What is pollination and who are the pollinators?
Pollination occurs when pollen is moved within flowers or carried from flower to flower by pollinating animals such as birds, bees, bats, butterflies, moths, beetles, or other animals, or by the wind.
What does pollination do?
The transfer of pollen in and between flowers of the same species leads to fertilization, and successful seed and fruit production for plants. Pollination ensures that a plant will produce full-bodied fruit and a full set of viable seeds.
Why does pollination matter to us?
• Worldwide, roughly 1,000 plants grown for food, beverages, fibers, spices, and medicines need to be pollinated by animals in order to produce the goods on which we depend.
• Foods and beverages produced with the help of pollinators include: apples, blueberries, chocolate, coffee, melons, peaches, potatoes, pumpkins, vanilla, almonds, and tequila.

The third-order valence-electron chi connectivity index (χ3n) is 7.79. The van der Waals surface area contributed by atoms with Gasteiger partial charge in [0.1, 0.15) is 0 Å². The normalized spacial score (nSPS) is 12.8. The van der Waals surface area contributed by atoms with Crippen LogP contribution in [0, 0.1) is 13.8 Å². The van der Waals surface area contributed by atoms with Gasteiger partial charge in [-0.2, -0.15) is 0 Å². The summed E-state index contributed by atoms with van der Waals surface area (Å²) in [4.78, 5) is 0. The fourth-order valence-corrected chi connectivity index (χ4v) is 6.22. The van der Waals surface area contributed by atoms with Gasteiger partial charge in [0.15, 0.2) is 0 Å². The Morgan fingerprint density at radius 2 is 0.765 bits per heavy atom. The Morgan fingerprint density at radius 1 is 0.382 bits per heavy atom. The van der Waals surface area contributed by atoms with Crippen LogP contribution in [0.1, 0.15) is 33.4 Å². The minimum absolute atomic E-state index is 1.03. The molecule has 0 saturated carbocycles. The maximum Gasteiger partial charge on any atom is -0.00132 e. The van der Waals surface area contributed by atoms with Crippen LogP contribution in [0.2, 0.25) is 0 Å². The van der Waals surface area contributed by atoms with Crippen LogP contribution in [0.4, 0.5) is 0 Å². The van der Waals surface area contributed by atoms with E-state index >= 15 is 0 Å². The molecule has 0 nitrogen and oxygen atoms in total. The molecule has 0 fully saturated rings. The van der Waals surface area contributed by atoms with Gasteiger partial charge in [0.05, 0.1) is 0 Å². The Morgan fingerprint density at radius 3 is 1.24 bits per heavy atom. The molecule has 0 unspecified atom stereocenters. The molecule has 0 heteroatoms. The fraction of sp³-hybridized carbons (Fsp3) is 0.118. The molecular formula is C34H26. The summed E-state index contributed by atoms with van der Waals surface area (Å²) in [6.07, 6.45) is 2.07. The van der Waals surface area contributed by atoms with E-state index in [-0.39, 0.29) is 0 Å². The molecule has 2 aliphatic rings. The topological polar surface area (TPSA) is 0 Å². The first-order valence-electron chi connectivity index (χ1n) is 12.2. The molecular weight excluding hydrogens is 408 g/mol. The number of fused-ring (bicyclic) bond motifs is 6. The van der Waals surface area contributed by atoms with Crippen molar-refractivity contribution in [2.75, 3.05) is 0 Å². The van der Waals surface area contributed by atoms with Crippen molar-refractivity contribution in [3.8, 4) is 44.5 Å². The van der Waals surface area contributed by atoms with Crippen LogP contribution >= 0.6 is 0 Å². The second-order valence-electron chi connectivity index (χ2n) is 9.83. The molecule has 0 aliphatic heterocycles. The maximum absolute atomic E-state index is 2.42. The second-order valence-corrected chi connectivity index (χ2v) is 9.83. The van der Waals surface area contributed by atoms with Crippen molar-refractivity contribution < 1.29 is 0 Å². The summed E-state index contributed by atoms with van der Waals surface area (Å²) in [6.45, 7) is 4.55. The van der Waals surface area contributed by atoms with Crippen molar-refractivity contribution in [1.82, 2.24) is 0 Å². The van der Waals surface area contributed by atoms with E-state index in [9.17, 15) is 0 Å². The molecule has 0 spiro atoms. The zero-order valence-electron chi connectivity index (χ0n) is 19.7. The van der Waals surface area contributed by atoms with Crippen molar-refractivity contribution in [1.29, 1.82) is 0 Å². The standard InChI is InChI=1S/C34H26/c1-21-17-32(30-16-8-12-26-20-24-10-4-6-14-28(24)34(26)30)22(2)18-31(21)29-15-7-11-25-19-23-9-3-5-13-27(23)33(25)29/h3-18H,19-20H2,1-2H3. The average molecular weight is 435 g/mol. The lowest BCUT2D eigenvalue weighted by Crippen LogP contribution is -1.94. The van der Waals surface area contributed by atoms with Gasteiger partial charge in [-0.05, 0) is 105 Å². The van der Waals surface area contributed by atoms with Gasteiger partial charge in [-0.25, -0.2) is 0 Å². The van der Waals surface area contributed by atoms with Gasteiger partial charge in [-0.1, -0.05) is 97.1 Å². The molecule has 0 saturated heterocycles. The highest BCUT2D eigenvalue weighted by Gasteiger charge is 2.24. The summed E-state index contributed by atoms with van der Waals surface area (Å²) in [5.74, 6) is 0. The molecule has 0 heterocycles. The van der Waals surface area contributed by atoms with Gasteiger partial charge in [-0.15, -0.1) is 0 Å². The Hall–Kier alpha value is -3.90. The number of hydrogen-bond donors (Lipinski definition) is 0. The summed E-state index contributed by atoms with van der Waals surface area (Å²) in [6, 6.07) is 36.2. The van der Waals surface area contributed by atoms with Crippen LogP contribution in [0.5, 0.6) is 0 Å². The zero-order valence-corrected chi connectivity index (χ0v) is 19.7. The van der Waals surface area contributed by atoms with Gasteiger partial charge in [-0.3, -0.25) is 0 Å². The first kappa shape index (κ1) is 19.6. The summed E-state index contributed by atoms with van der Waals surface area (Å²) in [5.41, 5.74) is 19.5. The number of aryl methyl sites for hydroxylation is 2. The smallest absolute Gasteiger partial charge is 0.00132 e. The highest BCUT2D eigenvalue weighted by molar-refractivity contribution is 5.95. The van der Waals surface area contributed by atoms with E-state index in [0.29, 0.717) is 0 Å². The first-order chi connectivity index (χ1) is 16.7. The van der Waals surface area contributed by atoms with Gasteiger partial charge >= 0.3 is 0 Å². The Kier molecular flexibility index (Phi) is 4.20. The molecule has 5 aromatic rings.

• In the United States, pollination by honey bees, native bees, and other insects produces $40 billion worth of products annually.
With all of that being said North Course Superintendent, Nate Tegtmeier and myself have invested into starting a couple colonies of bees. These bees are being kept next to the fence on #16 South by the garden. We have purchased about 18,000 bees to be split into 2 hives with their queens. I have included some photos of Nate loading the bees and working to getting the Queen bee into the correct place in the hive.
It has been very interesting and if you have an interest in watching us do our work please let us know.We also will be using some of the honey in the clubhouse this fall. Stay we hope our bees have a bountiful harvest season.